What discovery of Nile crocodiles could mean for Florida (+video)
Biologists in Florida used DNA testing to confirm that three captured crocodiles are members of the aggressive Nile crocodile branch of the family.
Crocodiles aren’t an unusual sight in Florida, where they and their alligator cousins inhabit the state’s swampland. But in 2009, officials in South Miami-Dade county thought they had found something different.
This week, researchers in Florida announced that three crocodiles found in South Miami-Dade county since 2009 were likely Nile crocodiles rather than the more familiar American crocodile.
DNA testing allowed Florida biologists to confirm that these crocodiles were the “man eating” African version of the species, according to a study published last month.
“My hope as a biologist is that the introduction of Nile crocodiles in Florida opens everyone’s eyes to the problem of invasive species that we have here in our state,” said Kenneth Krysko of the Florida Museum of Natural History in a statement. “Now here’s another one, but this time it isn’t just a tiny house gecko from Africa.”
These crocodiles are different than Florida’s usual residents. They have been called “man eating” for their aggressive behavior: between 2010 and 2014, the Nile crocodile was responsible for 480 attacks on humans in Africa. Some 123 of those attacks were fatal, according to the Florida Museum of Natural History.
Nile crocodiles can grow up to 18-feet long when given the opportunity. One of the three crocodiles in Florida grew 28 percent between its first capture in 2012 and its second in 2014.
But where did the crocodiles come from? According to Dr. Krysko, it wasn’t from Africa.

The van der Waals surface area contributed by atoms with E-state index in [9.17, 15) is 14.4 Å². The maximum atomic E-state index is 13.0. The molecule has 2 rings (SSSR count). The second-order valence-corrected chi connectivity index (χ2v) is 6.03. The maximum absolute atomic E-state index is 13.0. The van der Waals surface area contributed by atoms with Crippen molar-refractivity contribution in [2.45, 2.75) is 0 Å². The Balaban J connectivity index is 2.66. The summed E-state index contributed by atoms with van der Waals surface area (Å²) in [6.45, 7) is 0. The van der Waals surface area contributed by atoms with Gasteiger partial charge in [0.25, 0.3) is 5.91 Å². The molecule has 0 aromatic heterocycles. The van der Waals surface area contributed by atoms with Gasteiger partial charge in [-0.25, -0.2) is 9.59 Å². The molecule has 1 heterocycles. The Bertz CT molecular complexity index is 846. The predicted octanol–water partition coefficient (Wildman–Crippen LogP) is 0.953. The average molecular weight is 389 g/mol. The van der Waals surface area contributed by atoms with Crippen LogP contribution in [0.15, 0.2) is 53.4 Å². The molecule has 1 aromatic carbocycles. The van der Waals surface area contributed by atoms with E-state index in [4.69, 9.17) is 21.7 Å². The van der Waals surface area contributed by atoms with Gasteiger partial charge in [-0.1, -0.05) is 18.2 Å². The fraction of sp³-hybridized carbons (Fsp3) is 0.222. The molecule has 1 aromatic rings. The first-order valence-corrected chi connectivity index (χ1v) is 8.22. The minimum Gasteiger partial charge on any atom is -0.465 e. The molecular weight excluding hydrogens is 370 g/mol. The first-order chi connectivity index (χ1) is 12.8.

Some invasive species problems begin when specimens are released into the wild, but Florida officials do not believe that this was the case for the crocodiles. Instead, officials say the swamp dwellers escaped from a facility called Predator World.
Florida is well known for its invasive species problem. The Washington Post reports that 99 percent of south Florida’s raccoon population and 98 percent of its opossum population has been eradicated due to the influx of invasive species the state experiences due to its temperate climate.
The state spends large amounts of money each year countering invasive plants and animals that harm the ecosystem. Weed choked waterways and damaged agricultural output cost the state up to half a billion dollars every year.
Now that biologists have confirmed that the crocodiles found in Florida’s swamps are Nile crocodiles, one big question remains: Are there more?
Some biologists say that there could be more due to the crocodile’s obvious resilience.
“The odds that the few of us who study Florida reptiles have found all of the Nile crocs out there is probably unlikely,” said Krysko. “We know that they can survive in the Florida wilderness for numerous years, we know that they grow quickly here and we know their behavior in their native range, and there is no reason to suggest that would change here in Florida.”
The Florida Wildlife Conservation Commission does not share Krysko’s view, however. Robert Klepper, a spokesperson for the Commission, told the Washington Post that routine inspections had not turned up more crocodiles since the last capture in 2014.
Mr. Klepper also said that due to dissimilar behavior, it is unlikely that the Nile crocodiles found in the last decade bred with native crocodile species.
“We’re confident this won’t be a problem,” he said.